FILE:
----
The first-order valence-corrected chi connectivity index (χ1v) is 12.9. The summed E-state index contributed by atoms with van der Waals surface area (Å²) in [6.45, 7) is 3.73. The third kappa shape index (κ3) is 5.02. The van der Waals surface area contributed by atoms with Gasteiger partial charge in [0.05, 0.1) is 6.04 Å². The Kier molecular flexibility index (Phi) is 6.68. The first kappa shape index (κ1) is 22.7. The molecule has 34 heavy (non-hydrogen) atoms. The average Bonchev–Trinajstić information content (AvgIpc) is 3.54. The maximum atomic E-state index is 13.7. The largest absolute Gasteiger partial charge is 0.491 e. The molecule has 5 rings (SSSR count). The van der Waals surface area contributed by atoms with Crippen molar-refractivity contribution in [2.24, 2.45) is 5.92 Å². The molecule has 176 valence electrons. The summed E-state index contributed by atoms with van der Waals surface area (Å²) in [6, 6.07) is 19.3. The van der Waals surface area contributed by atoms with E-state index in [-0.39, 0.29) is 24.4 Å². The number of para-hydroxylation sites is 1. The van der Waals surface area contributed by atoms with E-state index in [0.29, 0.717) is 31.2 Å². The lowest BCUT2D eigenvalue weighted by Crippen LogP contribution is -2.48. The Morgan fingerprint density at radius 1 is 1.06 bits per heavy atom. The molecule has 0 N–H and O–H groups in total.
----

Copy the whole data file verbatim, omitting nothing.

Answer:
The first-order valence-corrected chi connectivity index (χ1v) is 12.9. The summed E-state index contributed by atoms with van der Waals surface area (Å²) in [6.45, 7) is 3.73. The third kappa shape index (κ3) is 5.02. The van der Waals surface area contributed by atoms with Gasteiger partial charge in [0.05, 0.1) is 6.04 Å². The Kier molecular flexibility index (Phi) is 6.68. The first kappa shape index (κ1) is 22.7. The molecule has 34 heavy (non-hydrogen) atoms. The average Bonchev–Trinajstić information content (AvgIpc) is 3.54. The maximum atomic E-state index is 13.7. The largest absolute Gasteiger partial charge is 0.491 e. The molecule has 5 rings (SSSR count). The van der Waals surface area contributed by atoms with Crippen molar-refractivity contribution in [2.24, 2.45) is 5.92 Å². The molecule has 176 valence electrons. The summed E-state index contributed by atoms with van der Waals surface area (Å²) in [6, 6.07) is 19.3. The van der Waals surface area contributed by atoms with E-state index in [-0.39, 0.29) is 24.4 Å². The number of para-hydroxylation sites is 1. The van der Waals surface area contributed by atoms with E-state index in [0.29, 0.717) is 31.2 Å². The lowest BCUT2D eigenvalue weighted by Crippen LogP contribution is -2.48. The Morgan fingerprint density at radius 1 is 1.06 bits per heavy atom. The molecule has 0 N–H and O–H groups in total.